“They use these because they can’t afford to buy a car from an agency,” he said. “With these cars, they take their kids to school.”
Juan Pérez Reyes, a ranch worker from Baja California, was eager to regularize his 2004 Honda Accord. He bought it as an auto chocolate several years ago, to save money.
“We’ll be able to drive with a feeling of reassurance, without the constant fear that we might run into a [customs] checkpoint or a police officer,” he said.
But the country’s automobile industry was outraged by López Obrador’s decision. For years, executives have complained about the ease with which American cars — most purchased at U.S. auctions, salvage yards and dealerships — have been taken across the border and resold.
Those who drive autos chocolates in Mexico are careful to avoid checkpoints where their registration paperwork might be inspected. The locations of those moving checkpoints are posted on Facebook by drivers of chocolate cars looking out for each other. When stopped by police, they often pay a small bribe.
Now, auto executives say, that illegal behavior is being rewarded.
“We know the best way to attract national and international investment is by respecting the rule of law. Laws should be abided and those who don’t abide by the law should pay for it,” said José Zozaya, president of the Mexican Automobile Industry Association. “In this case, we think legalizing the illicit contraband of automobiles is not the formula.”
The Mexican auto industry, which contributes more than 3 percent of the country’s GDP, maintains major influence. Ironically for an industry now advocating an element of protectionism, 80 percent of the vehicles it produces are exported to the United States.
Zozaya said the amnesty would reduce the value of similar cars manufactured or imported legally in Mexico.
“Hard-working people will lose the value of their investments because these vehicles will saturate the market and their value will decrease,” he said.
For years, Mexican efforts to block the autos chocolates have appeared halfhearted. In the 1990s, for example, drivers entering the country in U.S. vehicles were asked to leave deposits of up to $800 at the border, to be returned when they exited.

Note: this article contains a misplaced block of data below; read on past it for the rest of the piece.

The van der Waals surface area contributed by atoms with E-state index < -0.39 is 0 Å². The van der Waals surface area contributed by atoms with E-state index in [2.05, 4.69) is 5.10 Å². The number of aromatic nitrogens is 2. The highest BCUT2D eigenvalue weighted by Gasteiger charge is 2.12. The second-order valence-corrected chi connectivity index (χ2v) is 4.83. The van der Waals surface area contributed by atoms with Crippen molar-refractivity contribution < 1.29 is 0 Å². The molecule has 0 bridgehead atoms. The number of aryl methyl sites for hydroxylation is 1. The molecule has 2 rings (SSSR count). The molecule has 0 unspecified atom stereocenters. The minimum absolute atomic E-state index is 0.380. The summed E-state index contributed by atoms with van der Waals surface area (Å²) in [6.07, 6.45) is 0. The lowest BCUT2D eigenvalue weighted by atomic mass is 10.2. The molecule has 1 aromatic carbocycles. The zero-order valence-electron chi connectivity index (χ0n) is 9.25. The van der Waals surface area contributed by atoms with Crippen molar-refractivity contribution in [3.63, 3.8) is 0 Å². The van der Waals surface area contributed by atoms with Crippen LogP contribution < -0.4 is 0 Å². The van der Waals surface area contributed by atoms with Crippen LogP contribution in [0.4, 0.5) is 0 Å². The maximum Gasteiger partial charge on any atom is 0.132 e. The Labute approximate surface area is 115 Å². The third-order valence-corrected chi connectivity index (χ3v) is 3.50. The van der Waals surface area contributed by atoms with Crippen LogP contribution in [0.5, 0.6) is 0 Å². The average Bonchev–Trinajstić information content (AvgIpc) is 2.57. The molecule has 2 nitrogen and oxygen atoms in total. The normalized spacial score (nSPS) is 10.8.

Previous amnesty offers included complex and often expensive schemes for taxing vehicles depending on their age and the country where they were manufactured. So the vehicles kept coming illegally. Sometimes they arrived in sudden bursts, as when Hurricane Katrina filled U.S. salvage yards with damaged cars. Many of those fell into the hands of Mexican criminal groups.
Last year, officials in the state of Baja California estimated that roughly 80 percent of vehicles used in crimes were unregistered, most of them imported illegally from the United States. López Obrador has suggested that the amnesty will make more cars traceable by Mexican law enforcement.
But critics argue that the reform rewards criminal groups that derive revenue from importing and selling cars illegally — which will likely now see a spike in sales. Though the amnesty program applies only to vehicles that were in the country before López Obrador signed the decree, analysts say the cutoff is unlikely to be enforced.
Already, some say, the number of illegally imported cars is rising.
“We’re going to see a surge in traffic,” said Rafael Velazquez Flores, a professor of international relations at the Autonomous University of Baja California. “More old cars on the road and more pollution.”